By Heide Brandes
OKLAHOMA CITY (Reuters) - The wife of Oklahoma's slain labor commissioner, who was stabbed to death in August, has requested the governor consider her to take over his elected office under a state provision known as the "widow's clause."
State law allows a widow or widower to finish out an elected official's term in the event of death of their spouse.
Mark Costello was stabbed to death in an Oklahoma City fast food restaurant in August. The couple's son, Christian Costello, has been charged with first-degree murder in his father's death.
The family previously said in a statement that Christian "has experienced many difficulties over the past several years" and "struggles with a mental health disease."
In an letter to the governor, Cathy Costello said the Labor Commissioner's Chief of Staff Jim Marshall should be considered for the position, but asked that if he was not chosen, that she be considered.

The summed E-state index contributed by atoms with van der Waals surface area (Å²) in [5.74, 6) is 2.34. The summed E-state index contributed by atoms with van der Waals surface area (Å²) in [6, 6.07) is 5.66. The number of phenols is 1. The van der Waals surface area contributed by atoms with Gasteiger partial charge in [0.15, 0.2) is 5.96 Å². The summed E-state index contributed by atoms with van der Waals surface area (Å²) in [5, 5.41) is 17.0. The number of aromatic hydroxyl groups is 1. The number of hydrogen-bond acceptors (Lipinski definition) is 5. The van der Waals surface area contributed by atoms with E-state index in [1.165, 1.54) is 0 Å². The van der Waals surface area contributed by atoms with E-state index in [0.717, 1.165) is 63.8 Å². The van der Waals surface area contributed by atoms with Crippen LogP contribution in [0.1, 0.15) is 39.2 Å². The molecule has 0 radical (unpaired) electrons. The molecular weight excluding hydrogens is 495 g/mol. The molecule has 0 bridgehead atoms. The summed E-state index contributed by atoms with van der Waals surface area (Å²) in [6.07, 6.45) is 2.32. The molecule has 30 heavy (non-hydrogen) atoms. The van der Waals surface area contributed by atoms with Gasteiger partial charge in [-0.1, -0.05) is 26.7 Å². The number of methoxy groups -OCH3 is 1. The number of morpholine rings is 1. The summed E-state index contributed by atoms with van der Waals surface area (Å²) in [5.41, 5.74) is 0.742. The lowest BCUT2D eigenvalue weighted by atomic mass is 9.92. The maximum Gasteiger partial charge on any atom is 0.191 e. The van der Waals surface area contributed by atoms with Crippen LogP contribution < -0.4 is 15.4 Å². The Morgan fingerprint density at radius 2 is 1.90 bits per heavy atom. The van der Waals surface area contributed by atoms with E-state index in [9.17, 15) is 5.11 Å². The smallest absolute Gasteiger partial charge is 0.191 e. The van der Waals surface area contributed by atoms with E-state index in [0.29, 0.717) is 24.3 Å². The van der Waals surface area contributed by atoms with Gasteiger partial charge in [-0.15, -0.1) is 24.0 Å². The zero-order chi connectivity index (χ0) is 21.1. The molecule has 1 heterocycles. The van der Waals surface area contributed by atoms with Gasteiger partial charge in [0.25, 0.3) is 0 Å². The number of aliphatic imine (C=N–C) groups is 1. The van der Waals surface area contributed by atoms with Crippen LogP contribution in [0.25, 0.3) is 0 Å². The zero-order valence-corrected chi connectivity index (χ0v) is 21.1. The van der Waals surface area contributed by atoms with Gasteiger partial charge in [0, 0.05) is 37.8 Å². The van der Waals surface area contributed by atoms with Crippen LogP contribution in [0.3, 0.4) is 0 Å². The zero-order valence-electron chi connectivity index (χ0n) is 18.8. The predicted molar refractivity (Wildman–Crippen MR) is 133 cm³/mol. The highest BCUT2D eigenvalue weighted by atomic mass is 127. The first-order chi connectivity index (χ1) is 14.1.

Governor Mary Fallin's office has yet to commit to a decision on who will fulfill commissioner Costello's term.
"Governor Fallin is looking for a good administrator with a conservative philosophy on government, who is committed to making government run more efficiently and effectively," Fallin's spokesman Alex Weintz said.
(Editing by Jon Herskovitz and Lisa Lambert)